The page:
Home >> News >> Rare Salamander “Dragon” babies hatch successfully in Slovenia (+Video)

Rare Salamander “Dragon” babies hatch successfully in Slovenia (+Video)

In a much rare event, which could occur only once in a decade, several hundreds of people gathered inside the Postojna cave to watch the hatching of baby salamanders, which are rare aquatic creatures resembles dragons from the Chinese stories. Postojna Cave is an ancient cave located in Slovenia.baby-olms-salamander-dragons-postojna-cave

According to the biologists, the ancient underwater salamander species, also known as olm, breeds once in a decade and the species can live up to 100 years. Due to the efforts of scientists, this rare phenomenon was caught live on camera.

According to the team at Postojna cave, these rare, serpentine bodied, amphibian species could lay 500 eggs and only 2 baby salamanders out of those eggs manages to hatch successfully. As of now, there are 60 eggs laid in the cave and the team expect to see around 23 healthy baby olms in the following weeks.

The team reports:

“Our first baby dragon managed to shoot into life in a single attempt. This is one of the reasons why the infrared camera footage is invaluable both for biologists and the general public; in fact, olm hatching has never been filmed before.”

“Right now it looks like three eggs are good candidates,” Saso Weldt, a biologist working at the cave, told the BBC yesterday. “She started laying eggs on 30 January. She is still laying one or two eggs per day, and they need something like 120 days till they hatch.”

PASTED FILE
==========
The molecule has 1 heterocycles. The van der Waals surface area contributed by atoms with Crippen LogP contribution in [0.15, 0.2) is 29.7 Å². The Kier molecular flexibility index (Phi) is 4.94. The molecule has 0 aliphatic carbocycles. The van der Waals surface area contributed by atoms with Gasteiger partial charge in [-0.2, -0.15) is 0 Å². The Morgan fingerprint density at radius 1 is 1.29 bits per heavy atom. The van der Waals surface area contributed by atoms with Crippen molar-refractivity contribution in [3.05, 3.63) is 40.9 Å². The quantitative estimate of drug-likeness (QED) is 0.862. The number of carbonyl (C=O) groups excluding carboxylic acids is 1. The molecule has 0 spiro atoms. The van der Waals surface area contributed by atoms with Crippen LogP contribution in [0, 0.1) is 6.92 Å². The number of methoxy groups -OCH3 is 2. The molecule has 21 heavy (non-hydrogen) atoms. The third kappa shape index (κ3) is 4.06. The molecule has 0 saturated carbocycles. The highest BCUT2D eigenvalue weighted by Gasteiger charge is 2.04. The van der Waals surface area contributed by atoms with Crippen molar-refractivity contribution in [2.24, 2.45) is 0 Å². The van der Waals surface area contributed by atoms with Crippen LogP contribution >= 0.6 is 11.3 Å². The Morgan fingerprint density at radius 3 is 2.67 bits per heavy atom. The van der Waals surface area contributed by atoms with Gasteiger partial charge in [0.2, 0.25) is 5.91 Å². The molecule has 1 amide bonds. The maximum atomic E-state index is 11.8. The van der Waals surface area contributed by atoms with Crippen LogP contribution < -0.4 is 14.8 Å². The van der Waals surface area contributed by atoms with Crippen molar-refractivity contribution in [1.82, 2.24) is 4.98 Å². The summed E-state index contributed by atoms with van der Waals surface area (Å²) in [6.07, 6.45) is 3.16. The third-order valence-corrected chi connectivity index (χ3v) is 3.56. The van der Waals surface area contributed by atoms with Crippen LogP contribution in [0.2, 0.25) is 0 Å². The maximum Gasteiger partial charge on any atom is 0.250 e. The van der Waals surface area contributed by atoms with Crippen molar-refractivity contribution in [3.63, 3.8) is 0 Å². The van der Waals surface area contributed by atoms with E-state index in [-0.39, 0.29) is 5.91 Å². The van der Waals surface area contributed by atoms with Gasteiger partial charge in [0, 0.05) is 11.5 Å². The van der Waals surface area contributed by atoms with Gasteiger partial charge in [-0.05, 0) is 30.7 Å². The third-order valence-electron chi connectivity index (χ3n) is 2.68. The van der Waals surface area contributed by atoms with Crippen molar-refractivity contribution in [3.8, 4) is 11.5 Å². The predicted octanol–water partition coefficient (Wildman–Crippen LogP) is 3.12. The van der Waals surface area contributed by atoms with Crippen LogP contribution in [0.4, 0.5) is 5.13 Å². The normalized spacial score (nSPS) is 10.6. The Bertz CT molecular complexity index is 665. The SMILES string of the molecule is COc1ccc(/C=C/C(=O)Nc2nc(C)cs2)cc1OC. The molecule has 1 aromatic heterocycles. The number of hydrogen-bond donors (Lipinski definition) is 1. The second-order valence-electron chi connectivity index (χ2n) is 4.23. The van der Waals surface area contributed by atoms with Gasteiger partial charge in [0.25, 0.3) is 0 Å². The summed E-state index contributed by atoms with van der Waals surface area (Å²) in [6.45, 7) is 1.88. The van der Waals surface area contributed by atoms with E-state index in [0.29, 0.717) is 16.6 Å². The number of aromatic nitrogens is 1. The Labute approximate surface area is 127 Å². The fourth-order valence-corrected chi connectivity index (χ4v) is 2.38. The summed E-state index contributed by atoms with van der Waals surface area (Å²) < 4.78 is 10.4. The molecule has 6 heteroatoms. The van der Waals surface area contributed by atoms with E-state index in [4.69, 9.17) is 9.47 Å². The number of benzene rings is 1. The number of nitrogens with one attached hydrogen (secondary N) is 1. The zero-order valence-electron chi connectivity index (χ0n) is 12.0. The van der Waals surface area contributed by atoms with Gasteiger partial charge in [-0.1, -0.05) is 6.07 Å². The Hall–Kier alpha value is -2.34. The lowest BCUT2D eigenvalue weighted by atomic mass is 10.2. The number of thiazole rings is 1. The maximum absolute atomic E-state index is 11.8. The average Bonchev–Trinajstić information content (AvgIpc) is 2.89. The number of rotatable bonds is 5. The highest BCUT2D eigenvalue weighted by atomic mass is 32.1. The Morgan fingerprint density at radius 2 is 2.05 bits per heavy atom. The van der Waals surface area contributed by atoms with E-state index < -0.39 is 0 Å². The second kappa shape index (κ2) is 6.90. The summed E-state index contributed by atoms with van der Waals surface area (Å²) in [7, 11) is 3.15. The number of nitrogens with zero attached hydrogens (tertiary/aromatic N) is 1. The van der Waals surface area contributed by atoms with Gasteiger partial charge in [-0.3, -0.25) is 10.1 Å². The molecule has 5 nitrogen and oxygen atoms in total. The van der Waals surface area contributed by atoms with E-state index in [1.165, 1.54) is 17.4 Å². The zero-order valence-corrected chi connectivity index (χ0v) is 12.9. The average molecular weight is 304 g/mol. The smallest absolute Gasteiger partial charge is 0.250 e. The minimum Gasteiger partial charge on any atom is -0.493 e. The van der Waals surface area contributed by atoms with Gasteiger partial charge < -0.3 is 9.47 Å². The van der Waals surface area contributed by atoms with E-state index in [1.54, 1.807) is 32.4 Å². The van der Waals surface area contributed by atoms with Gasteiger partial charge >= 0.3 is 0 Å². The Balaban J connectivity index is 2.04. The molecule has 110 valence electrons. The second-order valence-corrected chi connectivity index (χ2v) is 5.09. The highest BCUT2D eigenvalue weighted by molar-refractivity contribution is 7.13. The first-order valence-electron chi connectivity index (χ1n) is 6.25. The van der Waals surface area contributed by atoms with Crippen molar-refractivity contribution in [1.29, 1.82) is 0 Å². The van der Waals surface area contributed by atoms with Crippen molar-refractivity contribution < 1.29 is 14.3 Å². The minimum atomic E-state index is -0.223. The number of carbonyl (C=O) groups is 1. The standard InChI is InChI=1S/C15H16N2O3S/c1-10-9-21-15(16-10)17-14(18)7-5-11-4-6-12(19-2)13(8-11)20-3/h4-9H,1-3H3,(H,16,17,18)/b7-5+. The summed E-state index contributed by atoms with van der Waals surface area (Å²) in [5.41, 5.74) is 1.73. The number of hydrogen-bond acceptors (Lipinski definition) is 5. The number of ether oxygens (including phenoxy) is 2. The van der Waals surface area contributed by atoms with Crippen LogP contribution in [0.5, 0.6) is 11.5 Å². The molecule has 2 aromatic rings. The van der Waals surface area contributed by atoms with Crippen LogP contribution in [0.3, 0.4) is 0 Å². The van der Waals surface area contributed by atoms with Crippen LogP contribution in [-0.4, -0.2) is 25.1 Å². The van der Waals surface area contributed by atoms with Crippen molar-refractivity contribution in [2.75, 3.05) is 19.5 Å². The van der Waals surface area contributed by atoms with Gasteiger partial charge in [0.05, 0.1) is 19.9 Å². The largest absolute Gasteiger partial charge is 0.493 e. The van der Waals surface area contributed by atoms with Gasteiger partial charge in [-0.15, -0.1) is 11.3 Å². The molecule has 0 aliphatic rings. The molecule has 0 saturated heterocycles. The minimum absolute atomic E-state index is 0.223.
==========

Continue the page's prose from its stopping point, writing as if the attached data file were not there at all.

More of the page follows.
These endangered species usually found in the caves of Balkan rivers. One of the most famous is the Postojna cave, situated 30 miles southwest of Slovenia’s capital Ljubljana.

The breeding phenomenon has attracted many tourists because it is one of the few ever human-controlled environments with the purpose of supporting the breed of such a rare dragon-like species. According to the local stories, many people were afraid to go near the cave because they believed that the real fire-breathing dragons lived inside the cave. But, now the baby dragons have become the main interest for tourists and locals as well.

Earlier in 1689, a Slovenian researcher named Janez Vajkard Valvasor first described the creature as a baby dragon in a book The Glory of the Duchy of Carniola. He said that salamanders were tiny, baby dragons that would one day get washed into the sea, where they’d fully mature and spend the rest of their lives under Earth’s crust.

According to the reports, these “dragon” olms could live up to 10 years without any food. Olms are blind animals with acute sensory receptors for movement and smell which help them to hunt for prey in the dark, like crabs and snails. These sensors will also help them to avoid any potential intruders as well.

This is not the first attempt by scientists in the recent years. In 2013, biologists tried to hatch babies out of laid eggs in the Postojna cave, unfortunately, none of them fertilized in that attempt. This time, there were 64 eggs laid by the “Dragon Mum” and around 23 of those eggs survived so far. Scientists actively measured their heart beats and functional gills inside the egg through the infrared cameras and equipments.

Watch the hatching of Baby Dragons in this video:

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